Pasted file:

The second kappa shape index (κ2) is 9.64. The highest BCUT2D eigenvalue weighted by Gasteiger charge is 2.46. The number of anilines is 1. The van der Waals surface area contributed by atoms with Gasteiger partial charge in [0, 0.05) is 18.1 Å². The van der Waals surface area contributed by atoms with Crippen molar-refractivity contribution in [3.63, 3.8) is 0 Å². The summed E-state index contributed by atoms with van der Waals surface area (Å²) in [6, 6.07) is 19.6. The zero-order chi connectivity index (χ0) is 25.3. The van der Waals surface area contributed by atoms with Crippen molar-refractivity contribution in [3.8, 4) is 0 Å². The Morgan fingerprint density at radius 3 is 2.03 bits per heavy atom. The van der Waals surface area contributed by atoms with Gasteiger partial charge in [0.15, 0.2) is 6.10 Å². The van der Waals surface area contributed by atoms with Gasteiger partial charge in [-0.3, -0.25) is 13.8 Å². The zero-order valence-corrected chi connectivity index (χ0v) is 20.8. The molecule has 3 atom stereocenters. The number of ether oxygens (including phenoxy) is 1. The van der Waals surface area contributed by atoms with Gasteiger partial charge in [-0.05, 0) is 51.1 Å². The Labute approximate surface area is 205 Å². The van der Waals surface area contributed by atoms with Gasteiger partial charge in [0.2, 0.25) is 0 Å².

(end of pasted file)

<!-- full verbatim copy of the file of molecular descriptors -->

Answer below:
The second kappa shape index (κ2) is 9.64. The highest BCUT2D eigenvalue weighted by Gasteiger charge is 2.46. The number of anilines is 1. The van der Waals surface area contributed by atoms with Gasteiger partial charge in [0, 0.05) is 18.1 Å². The van der Waals surface area contributed by atoms with Crippen molar-refractivity contribution in [3.63, 3.8) is 0 Å². The summed E-state index contributed by atoms with van der Waals surface area (Å²) in [6, 6.07) is 19.6. The zero-order chi connectivity index (χ0) is 25.3. The van der Waals surface area contributed by atoms with Crippen molar-refractivity contribution in [3.8, 4) is 0 Å². The Morgan fingerprint density at radius 3 is 2.03 bits per heavy atom. The van der Waals surface area contributed by atoms with Gasteiger partial charge in [0.15, 0.2) is 6.10 Å². The van der Waals surface area contributed by atoms with Gasteiger partial charge in [-0.3, -0.25) is 13.8 Å². The zero-order valence-corrected chi connectivity index (χ0v) is 20.8. The molecule has 3 atom stereocenters. The number of ether oxygens (including phenoxy) is 1. The van der Waals surface area contributed by atoms with Gasteiger partial charge in [-0.05, 0) is 51.1 Å². The Labute approximate surface area is 205 Å². The van der Waals surface area contributed by atoms with Gasteiger partial charge in [0.2, 0.25) is 0 Å².